Crude Oil Futures – Weekly Outlook: May 1 – 5

Seeking Alpha

Oil futures settled a bit higher on Friday, but still registered a weekly and monthly loss as signs of further gains in U.S. crude output and doubts over whether OPEC will extend output cuts at its May meeting pressured prices.

The U.S. West Texas Intermediate crude June contract tacked on 36 cents, or around 0.7%, to end at $49.33 a barrel by close of trade Friday. It fell to its lowest since March 28 at $48.20 on Thursday.

The U.S. benchmark lost 35 cents, or almost 0.6%, on the week. For April, it fell around 3%, the second straight monthly decline.

Elsewhere, on the ICE Futures Exchange in London, Brent oil for July delivery ticked up 23 cents to settle at $52.05 a barrel by close of trade. The global benchmark sank to $51.01 a day earlier, a level not seen since March 27.

For the week, London-traded Brent futures recorded a loss of 38 cents, or nearly 0.5%. The benchmark ended about 2% lower for the month.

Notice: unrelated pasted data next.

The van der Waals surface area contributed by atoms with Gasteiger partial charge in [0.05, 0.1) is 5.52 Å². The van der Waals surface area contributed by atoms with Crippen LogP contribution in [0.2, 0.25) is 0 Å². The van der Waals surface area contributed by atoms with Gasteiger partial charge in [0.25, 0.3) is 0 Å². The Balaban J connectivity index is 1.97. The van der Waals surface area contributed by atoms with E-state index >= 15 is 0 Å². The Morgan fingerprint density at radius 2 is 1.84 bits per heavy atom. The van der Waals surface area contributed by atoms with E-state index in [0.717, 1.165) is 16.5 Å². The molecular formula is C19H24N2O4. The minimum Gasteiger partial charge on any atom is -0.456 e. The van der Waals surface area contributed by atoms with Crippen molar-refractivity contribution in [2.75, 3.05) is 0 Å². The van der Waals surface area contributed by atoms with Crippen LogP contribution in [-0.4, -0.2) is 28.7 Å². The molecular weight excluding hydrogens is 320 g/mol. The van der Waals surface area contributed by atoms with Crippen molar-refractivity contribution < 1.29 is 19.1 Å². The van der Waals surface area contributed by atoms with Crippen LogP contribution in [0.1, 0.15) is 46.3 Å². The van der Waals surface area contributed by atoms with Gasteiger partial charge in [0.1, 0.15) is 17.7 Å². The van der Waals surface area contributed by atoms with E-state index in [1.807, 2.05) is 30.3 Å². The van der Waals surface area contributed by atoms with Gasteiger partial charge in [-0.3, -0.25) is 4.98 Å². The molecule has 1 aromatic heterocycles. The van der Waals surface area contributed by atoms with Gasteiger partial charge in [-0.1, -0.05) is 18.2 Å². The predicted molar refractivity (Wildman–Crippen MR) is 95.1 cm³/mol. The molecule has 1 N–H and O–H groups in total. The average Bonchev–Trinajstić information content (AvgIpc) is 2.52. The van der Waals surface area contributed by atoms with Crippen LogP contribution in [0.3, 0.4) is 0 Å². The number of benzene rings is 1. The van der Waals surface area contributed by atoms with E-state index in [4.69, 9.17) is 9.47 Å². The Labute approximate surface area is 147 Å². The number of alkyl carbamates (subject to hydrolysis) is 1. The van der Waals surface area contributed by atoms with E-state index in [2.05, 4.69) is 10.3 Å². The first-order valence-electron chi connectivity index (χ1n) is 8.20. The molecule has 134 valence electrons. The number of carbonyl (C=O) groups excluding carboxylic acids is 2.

Crude has been under pressure in recent weeks amid fears that an ongoing rebound in U.S. shale production is derailing efforts by other major producers to rebalance global oil supply and demand.

U.S. drillers last week added rigs for the 15th week in a row, data from energy services company Baker Hughes showed on Friday, implying that further gains in domestic production are ahead.

The U.S. rig count rose by 9 to 697, extending an 11-month drilling recovery to the highest level since August 2015. The relentless increase in U.S. output has overshadowed pledged output cuts by major producers.

In November last year, OPEC and other producers, including Russia agreed to cut output by about 1.8 million barrels per day between January and June, but so far the move has had little impact on inventory levels.

A final decision on whether or not to extend the deal beyond June will be taken by the oil cartel on May 25.

Saudi Energy Minister Khalid al-Falih said on Friday that it was important to try and agree on an extension of a global oil cuts deal into the second half of the year with both OPEC and non-OPEC members.

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